Local high school sports are resuming; what do they need to do to stay open? Dr. Steven Schulz, a pediatric medical director for Rochester Regional Health, discussed the benefits of resuming these sports, and how to stay safe moving forward.
February 1st was the first day local, high risk, high school sports being allowed to compete. During that day, Dr. Schulz answered multiple questions that pertained to the risks and benefits of student athletes being able to compete again.
What are risks that come with lack of socialization? “We do know we are social beings, and socialization does benefit children” Dr. Schulz stated. “Obviously, we have had our limitations with that because of COVID but there are smart and safe ways to allow that to resume, and we are definitely seeing concerns with mental health from kids that have been struggling, but these guidelines and updated recommendations reflect our improving rates of COVID in the region and the state.”
What are mental and emotional benefits of resuming these sports? “Besides just the socialization, the positive self-esteem comes from doing well with sports, we all know with exercise we release endorphins that help our wellbeing” says Dr. Schulz. “Hopefully kids will be sleeping better with some of those activities as well. We know from the physical side of things inactivity leads to mostly problems with obesity and bone density and all those sorts of things. We’ve seen weight increase throughout the pandemic, as folks have not been as active. Again, as this is all done safely, increasing physical activity and allow sports to resume can have a beneficial impact.”
Dr. Schulz also explained that these benefits are possible because of how schools are handling safety. “We know the schools have been doing that safely, because they are using the screening protocols, because kids are staying home when they are sick, because kids are being identified quickly if they are not, because everyone is wearing masks, and following proper social distancing, making adjustments to classroom sizes and lunchroom sizes, and those kinds of things.”
With the effort the schools and students are putting in, there is data that reflects the reduced rates of COVID-19 in the area. “Schools have been successful in keeping COVID rates low” Dr. Schulz says. “We recently just looked at the period from January 6th through the 22nd back to return of school, and, the rate with orange zone testing in Monroe county schools was only 0.72%, compared to that of the population at 7.3%. We know that we can do this safely, and, the hope now is that we can extend that to sports in addition to what the schools have been doing safely thus far.”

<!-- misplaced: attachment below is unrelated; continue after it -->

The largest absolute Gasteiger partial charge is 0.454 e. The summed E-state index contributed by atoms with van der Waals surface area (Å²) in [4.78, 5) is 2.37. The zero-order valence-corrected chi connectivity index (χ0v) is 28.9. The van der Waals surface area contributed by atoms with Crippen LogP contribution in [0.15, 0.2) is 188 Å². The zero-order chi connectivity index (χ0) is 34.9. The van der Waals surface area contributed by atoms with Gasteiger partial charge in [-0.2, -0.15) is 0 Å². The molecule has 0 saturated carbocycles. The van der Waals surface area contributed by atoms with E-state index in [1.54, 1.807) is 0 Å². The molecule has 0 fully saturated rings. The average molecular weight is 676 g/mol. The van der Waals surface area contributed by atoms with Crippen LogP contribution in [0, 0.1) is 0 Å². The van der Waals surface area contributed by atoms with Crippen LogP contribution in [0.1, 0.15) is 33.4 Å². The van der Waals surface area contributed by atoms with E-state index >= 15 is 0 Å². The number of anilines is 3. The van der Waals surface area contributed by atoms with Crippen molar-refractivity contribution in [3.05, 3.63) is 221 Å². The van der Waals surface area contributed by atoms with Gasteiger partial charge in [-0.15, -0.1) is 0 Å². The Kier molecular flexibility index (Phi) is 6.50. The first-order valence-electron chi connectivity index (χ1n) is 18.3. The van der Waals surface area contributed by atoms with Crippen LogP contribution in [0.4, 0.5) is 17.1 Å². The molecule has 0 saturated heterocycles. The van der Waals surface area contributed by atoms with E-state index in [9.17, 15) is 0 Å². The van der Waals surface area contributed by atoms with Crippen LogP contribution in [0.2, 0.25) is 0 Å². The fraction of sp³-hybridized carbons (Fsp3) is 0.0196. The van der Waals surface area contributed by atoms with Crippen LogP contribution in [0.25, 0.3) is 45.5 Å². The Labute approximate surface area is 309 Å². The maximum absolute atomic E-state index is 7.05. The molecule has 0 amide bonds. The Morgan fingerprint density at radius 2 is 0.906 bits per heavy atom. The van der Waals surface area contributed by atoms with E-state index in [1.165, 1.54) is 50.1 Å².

What are risks that people should be aware of and how to minimize those risks? As long as COVID-19 is still a factor, there are still risks to be on the lookout for when it comes to these high school sports.
“All sports are not the same in terms of risk, so that’s something else we definitely need to keep in mind” Dr. Schulz pointed out. “The closer the contact, the more concern there is for potential spread of COVID. Indoors are of higher concern than outdoor activities. The more spectators, teammates, and people involved, the higher risk as well because the more chance any one person might be infected with COVID. There is definitely still risk there, we that there are new variants of the COVID virus that are out these in the community.”
Dr. Schulz followed it by saying “With the precautions, the American Academy of Pediatrics has recently come out with updated guidelines on youth sports and the CDC has as well. One of the biggest things is that we are now recommending that all student athletes with the exception of certain sports wear a mask during competition.”
Dr. Schulz went into further detail about minimizing risks. “During these competitions and during these practices, it’s really important that we limit who is there only to those that really need to be there, and that any kind of training that can be done without physical contact is ideally done without that physical contact, and socially distanced as appropriate.”
Spectators at these events also have rules to minimize risk. “There are regulations around spectators as well, limited to only two per athlete. The spectators should be masked, socially distanced, and staying home if they are not feeling well.”
As for whether he has any advice for student athletes resuming sports, Dr. Schulz replied, “Some student athletes have been out of condition for a while. We can’t just jump in and expect you to do what you did a year or two ago, when you were training regularly.”
He also mentioned, “There is going to be some buildup and important to continue with stretching and following with coaches and trainers that are available to make sure you are doing everything in a safe way. Start small and build your stamina and endurance and your strength over time to prevent those kind of muscle injuries.”
In regard to student athletes who have gotten covid after Dec 4th, Dr. Schulz explained they “should have an evaluation with their pediatrician or primary care physician to ensure that there are not any potential cardiac issues that would preclude them from returning to sports and that would prompt a more additional work up.”
Dr. Schulz concluded, “It’s up to each person involved to do their part to maintain safety for everyone.”